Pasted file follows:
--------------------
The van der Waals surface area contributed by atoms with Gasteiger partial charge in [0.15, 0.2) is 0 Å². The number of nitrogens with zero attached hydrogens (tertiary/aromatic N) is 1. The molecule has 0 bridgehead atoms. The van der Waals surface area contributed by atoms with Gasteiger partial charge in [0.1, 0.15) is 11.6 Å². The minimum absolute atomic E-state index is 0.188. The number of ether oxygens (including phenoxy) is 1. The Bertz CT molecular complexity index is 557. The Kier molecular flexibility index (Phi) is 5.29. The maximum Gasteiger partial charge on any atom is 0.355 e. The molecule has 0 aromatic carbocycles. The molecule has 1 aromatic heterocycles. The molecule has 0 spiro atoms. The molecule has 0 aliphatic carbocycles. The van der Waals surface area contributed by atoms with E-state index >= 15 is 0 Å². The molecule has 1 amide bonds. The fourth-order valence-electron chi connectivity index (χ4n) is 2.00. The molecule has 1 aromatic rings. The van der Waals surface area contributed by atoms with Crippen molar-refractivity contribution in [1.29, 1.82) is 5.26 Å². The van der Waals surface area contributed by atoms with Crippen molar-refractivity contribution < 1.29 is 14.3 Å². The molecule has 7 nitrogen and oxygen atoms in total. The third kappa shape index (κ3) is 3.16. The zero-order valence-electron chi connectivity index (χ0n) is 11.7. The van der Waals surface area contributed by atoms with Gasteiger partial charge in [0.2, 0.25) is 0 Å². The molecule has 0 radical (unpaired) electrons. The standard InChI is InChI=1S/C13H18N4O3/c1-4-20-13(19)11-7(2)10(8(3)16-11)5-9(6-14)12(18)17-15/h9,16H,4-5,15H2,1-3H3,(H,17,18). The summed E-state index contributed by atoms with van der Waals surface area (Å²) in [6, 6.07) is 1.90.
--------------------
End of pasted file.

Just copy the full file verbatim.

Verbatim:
The van der Waals surface area contributed by atoms with Gasteiger partial charge in [0.15, 0.2) is 0 Å². The number of nitrogens with zero attached hydrogens (tertiary/aromatic N) is 1. The molecule has 0 bridgehead atoms. The van der Waals surface area contributed by atoms with Gasteiger partial charge in [0.1, 0.15) is 11.6 Å². The minimum absolute atomic E-state index is 0.188. The number of ether oxygens (including phenoxy) is 1. The Bertz CT molecular complexity index is 557. The Kier molecular flexibility index (Phi) is 5.29. The maximum Gasteiger partial charge on any atom is 0.355 e. The molecule has 0 aromatic carbocycles. The molecule has 1 aromatic heterocycles. The molecule has 0 spiro atoms. The molecule has 0 aliphatic carbocycles. The van der Waals surface area contributed by atoms with E-state index >= 15 is 0 Å². The molecule has 1 amide bonds. The fourth-order valence-electron chi connectivity index (χ4n) is 2.00. The molecule has 1 aromatic rings. The van der Waals surface area contributed by atoms with Crippen molar-refractivity contribution in [1.29, 1.82) is 5.26 Å². The van der Waals surface area contributed by atoms with Crippen molar-refractivity contribution < 1.29 is 14.3 Å². The molecule has 7 nitrogen and oxygen atoms in total. The third kappa shape index (κ3) is 3.16. The zero-order valence-electron chi connectivity index (χ0n) is 11.7. The van der Waals surface area contributed by atoms with Gasteiger partial charge in [0.2, 0.25) is 0 Å². The molecule has 0 radical (unpaired) electrons. The standard InChI is InChI=1S/C13H18N4O3/c1-4-20-13(19)11-7(2)10(8(3)16-11)5-9(6-14)12(18)17-15/h9,16H,4-5,15H2,1-3H3,(H,17,18). The summed E-state index contributed by atoms with van der Waals surface area (Å²) in [6, 6.07) is 1.90.